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Many horses prefer loosening up at the canter.

Many horses prefer loosening up at the canter.

The Third Edition of the international bestseller BASIC TRAINING OF THE YOUNG HORSE has just been released. This classic work by the late Dr. Reiner Klimke and his daughter, German Olympian Ingrid Klimke, provides the foundation for a basic education for the English sport horse, from foalhood to first competition.

One of the elements emphasized in the book is the importance of “loosening up” not just before, but after a training session:

“We like to begin by loosening the horse up over cavalletti,” they state [note: CAVALLETTI, another book coauthored by the Klimkes, is also available], “and going for a short hack after the training session, or else going for a hack before riding some dressage exercises in the school. Sometimes we loosen the horse up by cantering in a light seat on straight lines around the exterior of the school before going into the school itself. This preparatory work must be fun for both horse and rider, in fact, it goes without saying that it must be a good experience for the horse so that he is calm and prepared for training.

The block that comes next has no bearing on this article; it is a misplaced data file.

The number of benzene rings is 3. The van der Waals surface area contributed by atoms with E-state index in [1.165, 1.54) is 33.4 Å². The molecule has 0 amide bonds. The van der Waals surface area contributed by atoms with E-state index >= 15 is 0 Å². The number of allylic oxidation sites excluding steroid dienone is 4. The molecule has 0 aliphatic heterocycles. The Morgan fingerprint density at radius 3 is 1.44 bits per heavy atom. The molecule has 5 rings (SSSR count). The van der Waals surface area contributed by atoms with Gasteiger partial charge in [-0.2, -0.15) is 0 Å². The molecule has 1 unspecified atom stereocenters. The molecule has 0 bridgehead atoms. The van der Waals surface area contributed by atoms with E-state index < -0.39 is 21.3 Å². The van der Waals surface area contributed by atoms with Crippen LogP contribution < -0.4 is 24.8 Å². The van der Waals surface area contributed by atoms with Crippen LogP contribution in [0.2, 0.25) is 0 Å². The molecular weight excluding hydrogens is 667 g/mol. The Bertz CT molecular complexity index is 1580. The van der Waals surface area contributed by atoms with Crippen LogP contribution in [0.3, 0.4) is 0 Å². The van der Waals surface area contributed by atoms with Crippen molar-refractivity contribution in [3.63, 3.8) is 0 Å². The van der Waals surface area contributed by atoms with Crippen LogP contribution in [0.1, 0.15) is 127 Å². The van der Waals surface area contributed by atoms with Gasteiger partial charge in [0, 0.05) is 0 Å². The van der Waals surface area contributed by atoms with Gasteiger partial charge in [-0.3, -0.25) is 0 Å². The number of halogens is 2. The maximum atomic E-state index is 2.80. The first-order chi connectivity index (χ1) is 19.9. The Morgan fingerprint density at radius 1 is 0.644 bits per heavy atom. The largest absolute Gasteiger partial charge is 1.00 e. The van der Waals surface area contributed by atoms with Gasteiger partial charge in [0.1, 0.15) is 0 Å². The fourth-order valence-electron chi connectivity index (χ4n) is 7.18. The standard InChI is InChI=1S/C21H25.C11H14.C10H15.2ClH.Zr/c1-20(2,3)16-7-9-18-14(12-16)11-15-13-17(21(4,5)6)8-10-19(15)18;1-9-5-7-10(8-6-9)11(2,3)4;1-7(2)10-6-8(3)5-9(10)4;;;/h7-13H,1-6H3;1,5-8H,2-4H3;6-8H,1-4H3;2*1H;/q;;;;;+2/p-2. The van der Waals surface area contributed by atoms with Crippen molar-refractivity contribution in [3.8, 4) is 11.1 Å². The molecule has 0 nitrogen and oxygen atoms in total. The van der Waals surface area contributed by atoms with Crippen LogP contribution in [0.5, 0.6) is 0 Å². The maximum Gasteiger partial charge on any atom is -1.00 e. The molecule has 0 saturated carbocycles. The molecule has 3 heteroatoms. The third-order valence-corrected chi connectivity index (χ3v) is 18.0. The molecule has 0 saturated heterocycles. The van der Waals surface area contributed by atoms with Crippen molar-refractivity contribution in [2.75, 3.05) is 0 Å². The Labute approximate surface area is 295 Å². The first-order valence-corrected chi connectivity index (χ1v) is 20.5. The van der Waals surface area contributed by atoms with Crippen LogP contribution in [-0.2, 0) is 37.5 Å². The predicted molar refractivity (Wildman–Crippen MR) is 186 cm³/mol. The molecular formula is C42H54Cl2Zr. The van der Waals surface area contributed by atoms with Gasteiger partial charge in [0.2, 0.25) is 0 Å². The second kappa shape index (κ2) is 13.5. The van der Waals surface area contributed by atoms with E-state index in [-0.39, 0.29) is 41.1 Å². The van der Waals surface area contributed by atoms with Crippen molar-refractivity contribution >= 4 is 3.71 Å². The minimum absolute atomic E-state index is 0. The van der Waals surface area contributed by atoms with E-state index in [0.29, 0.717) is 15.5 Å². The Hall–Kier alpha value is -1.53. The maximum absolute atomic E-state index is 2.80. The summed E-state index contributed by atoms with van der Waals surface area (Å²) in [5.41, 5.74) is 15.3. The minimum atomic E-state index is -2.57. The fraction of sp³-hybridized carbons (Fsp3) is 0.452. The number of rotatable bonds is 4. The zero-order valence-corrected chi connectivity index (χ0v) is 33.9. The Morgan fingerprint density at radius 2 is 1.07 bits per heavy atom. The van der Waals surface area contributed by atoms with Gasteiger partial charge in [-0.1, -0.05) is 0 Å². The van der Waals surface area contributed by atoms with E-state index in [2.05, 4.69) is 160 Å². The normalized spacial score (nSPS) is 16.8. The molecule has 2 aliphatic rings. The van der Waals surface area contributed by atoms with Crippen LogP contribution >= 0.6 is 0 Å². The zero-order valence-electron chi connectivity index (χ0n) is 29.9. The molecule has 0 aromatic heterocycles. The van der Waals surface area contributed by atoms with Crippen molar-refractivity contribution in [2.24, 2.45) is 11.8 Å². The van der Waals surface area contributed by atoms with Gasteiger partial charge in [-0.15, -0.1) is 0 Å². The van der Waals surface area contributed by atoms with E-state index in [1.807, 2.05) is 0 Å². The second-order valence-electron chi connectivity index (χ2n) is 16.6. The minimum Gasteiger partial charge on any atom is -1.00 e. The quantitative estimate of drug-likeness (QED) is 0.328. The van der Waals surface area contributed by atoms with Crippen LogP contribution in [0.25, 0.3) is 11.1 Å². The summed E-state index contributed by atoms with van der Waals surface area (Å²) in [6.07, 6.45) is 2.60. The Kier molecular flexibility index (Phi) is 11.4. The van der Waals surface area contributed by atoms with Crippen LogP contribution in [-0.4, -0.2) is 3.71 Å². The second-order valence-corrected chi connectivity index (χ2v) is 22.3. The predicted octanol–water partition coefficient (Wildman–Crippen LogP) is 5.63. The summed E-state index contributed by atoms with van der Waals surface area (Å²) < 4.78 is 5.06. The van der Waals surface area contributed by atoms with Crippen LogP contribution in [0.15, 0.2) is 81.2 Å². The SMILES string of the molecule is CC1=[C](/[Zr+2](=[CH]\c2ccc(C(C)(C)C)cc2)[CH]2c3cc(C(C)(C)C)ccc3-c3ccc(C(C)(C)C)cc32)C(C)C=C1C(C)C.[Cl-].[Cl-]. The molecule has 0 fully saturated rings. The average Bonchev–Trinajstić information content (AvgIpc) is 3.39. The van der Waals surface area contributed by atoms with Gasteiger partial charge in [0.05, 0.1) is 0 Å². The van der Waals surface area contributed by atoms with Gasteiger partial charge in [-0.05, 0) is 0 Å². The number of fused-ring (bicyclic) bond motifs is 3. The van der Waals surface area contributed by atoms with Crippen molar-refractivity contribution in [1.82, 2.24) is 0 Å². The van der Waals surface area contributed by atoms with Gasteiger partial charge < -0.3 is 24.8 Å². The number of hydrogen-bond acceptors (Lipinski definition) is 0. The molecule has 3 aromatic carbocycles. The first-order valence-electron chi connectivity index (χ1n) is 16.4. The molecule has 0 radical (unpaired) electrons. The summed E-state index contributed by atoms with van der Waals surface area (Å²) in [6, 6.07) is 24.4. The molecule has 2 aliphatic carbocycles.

“Every session is made up of three parts: loosening up, working, and walking to end with. For the young horse, this means loosening up, working, and further loosening. Loosening up in walk, trot, and canter to get rid of tension is essential before the rider can drive the horse forward. With older horses (more than five years old) loosening up should last about 15 to 20 minutes.”

CLICK IMAGE TO ORDER

CLICK IMAGE TO ORDER

Get more great guidance in BASIC TRAINING OF THE YOUNG HORSE, available now from the TSB online bookstore.

CLICK HERE to order.

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